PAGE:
‘Uphill Battle Before Us’ for Prayer in Classrooms, Reagan Tells Alabamians
President Reagan, responding for the first time to this week’s Supreme Court ruling on public school prayer, said today, “We still have an uphill battle before us” to bring prayer to the classroom.
In remarks at a fund-raiser for Sen. Jeremiah Denton (R-Ala.), Reagan praised the senator’s efforts to pass the “Equal Access Act,” which Reagan said would “make sure that student religious groups have the same rights as other student groups.”
As for the high court’s ruling Tuesday, which stemmed from an Alabama case, Reagan said: “I know there has been a strong push here in Birmingham to help restore voluntary prayer in public schools. As this week’s Supreme Court decision shows, we still have an uphill battle before us.”
The court ruling in a case from Mobile forbids daily moments of silence if students are told they may pray during that time. The 6-3 decision strongly reaffirmed the court’s 1962 ban on organized prayer in the public schools.
High School Audience
Earlier, Reagan pitched his tax plan to a sweltering high school audience in Atlanta, telling his listeners that if the present system were a movie, it would be “Revenge of the Nerds” or “Take the Money and Run.”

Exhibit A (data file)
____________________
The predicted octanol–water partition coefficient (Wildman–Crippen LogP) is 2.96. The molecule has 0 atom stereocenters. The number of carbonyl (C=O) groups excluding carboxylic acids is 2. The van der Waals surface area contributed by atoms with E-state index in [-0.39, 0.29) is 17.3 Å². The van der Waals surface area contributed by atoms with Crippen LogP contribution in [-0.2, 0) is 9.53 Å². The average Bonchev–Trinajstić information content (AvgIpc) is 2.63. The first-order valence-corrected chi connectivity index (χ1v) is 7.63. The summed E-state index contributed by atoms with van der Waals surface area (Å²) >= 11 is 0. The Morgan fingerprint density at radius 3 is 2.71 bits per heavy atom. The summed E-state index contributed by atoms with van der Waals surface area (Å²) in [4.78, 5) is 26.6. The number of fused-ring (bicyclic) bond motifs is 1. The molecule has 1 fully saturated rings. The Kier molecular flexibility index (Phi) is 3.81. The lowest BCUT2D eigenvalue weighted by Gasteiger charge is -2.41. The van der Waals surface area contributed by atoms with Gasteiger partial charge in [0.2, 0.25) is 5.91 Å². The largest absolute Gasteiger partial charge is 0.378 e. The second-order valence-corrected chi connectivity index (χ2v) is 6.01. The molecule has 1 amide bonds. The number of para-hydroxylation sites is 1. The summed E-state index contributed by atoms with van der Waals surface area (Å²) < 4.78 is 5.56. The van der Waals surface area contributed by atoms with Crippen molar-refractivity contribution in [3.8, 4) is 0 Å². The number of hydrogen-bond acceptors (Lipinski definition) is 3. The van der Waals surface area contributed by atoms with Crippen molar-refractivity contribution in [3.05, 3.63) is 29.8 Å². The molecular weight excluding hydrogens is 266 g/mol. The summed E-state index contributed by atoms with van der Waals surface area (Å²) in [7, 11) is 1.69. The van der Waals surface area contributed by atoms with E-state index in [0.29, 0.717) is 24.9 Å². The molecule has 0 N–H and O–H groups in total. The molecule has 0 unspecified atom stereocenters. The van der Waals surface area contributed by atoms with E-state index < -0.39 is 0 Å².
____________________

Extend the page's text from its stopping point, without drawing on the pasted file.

If it were a record, it would be the Rolling Stones’ “Gimme Shelter.” If it were a television show, it would be “Foul-Ups, Bleeps and Blunders.” Or, perhaps, “Gimme a Break.”
And if the Internal Revenue Service had a theme song, he said, it would be the rock group Police’s “Every Breath You Take,” which tells the listener:
“Every breath you take, every move you make, I’ll be watching you.”
His audience applauded the comparisons.
‘To Take Less Money’
More to the point, Reagan told the audience at Northside High School that teens who have held part-time jobs realize “what Uncle Sam is taking out” of their paychecks.
“We want the part of your check that shows federal withholding to have fewer digits on it. And we want the part that shows your salary to have more digits on it. We’re trying to take less money from you and less from your parents,” Reagan told the students.
As many in the gymnasium wiped sweat from their brows, Reagan joked that he had the power as the nation’s commander-in-chief to prescribe the uniform of the day. With that, he doffed his suit jacket. Others followed suit.
The gym was so warm before Reagan spoke that the Air Force used a portable air conditioner in an attempt to bring the temperature down.